We also had trouble with self-love. We thought it meant only good masturbation, or having orgasms with a good lover. In witchcraft, the self-love is what leads you to Goddess love. When you perform the Self-Blessing, (Holy Book of Women’s Mysteries) on yourself of course, there is a moment somewhere in the middle of it that your heart begins to expand and include the world. But even more importantly, our heart opens and releases compassion to ourselves. It’s a heady, hot, streaming rush of love. Many women cry, sob even. You touch on a love you have never felt before. It’s like encountering a long lost relative, a heart so brimming with love for yourself; you will be surprised. This is what we had practiced as we grew in the Dianic tradition, slowly experiencing our own power on ourselves. This is the same power you can direct in spell work. This is important to feel how strong you really are.

Life affirmation? There was no shortage of that. We organized fundraisers where there was lots of dancing to records from the Beatles, Stones and Jimmy Hendrix, and Fanny. vWe gathered at lesbian coffee houses every Saturday, our main fundraiser for the Center’s rent, when the women came whom we have never seen before, but they had a full life while at the center. .

They hooked up, they had drama, they had celebrations; birthdays and anniversaries were celebrated with gusto. And always that dancing. I thought as a non-practicing straight women, lesbians have a lot of energy for feelings and sharing feelings; and tears. Straight women were not fawned over like that by men. I was not used to being asked every half an hour how I was feeling. Certainly not wanting to be so weepy, and suddenly, then so happy. It was to me to too much fluctuation of feelings. I needed calmer times. Lesbians wore me down, as I was there because we organized it. But not really. Underneath it all I felt straight women are abandoned by society. If you don’t have a man, you don’t have fun times. As straight women we were not used to just get up and go out on the town by ourselves. Lesbians thought nothing of it. They were freer.

My opinion started to change when I met my first lesbian friend. There was a great looking blond curly haired lesbian who was a nurse, and she started to bring out all those non-practicing heterosexual women working at the Center. It wasn’t long that I moved her into our Whitley women’s apartment house that I was now managing.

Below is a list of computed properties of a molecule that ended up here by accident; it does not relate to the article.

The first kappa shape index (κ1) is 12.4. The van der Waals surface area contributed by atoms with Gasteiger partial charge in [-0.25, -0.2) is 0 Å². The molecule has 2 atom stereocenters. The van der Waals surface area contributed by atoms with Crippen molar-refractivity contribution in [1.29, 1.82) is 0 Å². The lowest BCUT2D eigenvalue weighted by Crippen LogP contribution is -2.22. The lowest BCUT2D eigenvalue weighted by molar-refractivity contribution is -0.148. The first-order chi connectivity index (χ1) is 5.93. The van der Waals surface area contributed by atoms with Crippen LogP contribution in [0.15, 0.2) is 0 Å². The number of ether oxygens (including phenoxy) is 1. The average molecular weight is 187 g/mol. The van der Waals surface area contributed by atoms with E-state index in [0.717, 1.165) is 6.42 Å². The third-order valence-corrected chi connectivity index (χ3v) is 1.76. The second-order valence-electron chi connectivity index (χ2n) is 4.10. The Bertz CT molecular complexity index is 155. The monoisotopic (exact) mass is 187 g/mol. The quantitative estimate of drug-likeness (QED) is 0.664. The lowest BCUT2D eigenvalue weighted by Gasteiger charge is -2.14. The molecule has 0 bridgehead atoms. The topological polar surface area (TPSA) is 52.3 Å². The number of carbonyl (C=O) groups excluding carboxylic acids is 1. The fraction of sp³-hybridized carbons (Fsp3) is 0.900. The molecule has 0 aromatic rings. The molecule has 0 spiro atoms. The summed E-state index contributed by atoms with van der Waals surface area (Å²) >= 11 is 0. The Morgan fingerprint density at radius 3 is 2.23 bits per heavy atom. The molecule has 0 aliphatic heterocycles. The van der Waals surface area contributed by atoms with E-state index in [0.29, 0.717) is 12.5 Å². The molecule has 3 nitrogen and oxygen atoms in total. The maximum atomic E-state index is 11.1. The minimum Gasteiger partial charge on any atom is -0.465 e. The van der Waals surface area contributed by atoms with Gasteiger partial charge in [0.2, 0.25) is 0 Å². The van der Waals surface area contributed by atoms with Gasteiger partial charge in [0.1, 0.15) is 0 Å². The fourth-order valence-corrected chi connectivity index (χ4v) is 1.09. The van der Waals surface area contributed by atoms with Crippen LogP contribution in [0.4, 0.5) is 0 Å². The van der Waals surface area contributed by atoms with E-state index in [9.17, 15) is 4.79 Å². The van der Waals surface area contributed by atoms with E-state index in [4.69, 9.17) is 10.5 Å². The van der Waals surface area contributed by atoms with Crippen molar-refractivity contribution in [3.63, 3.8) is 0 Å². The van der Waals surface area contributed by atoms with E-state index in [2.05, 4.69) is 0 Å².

She was very soft spoken. She cooked us meals. We were told we cannot live on wine, Sara Lee cakes and burritos for long. Nurse Nancy had dimples, perfect teeth, and rosy breath. She said, “Cats. If you love cats, you love women.”

This was just the beginning of everything that followed later.

But back to the Manifesto.

“We are committed to winning, to surviving, to struggling against the patriarchal oppression.”

This was a heady wine, once you felt empowered; you wanted to change your world, why not? Everything else had already been done.

Were there any wins? Did we live to see big strides forward?

The long ban on abortions that costs thousands of mothers’ lives was repealed. That was big! You think this is nothing, because you had it available all your life. You could escape from the lifelong torture of giving birth too soon, rape victims, incest victims, or you just didn’t want to be a mother. You mean we started with owning our own ass and womb? Yes. That had to be done before all else.

This need, unfinished business came down to us from way back, from the early suffragists. From Elisabeth Cady Stanton, from Margaret Sanger who went to jail for distributing information about contraceptives.

This struggle to take back our bodies had battle scars, and long lists of the dead, the maimed and the desperate. Modern women just realized, like myself that abortion was decided by men, the power, they claimed, was from god, straight from the bible. Celibate men of the cloth, unmarried priest’s had the power over our wombs. As a song said:

“Somebody own the ass we’re sitting on

Everything else belongs to someone else.

Private property when you think living is free.

Private property, listen to me.”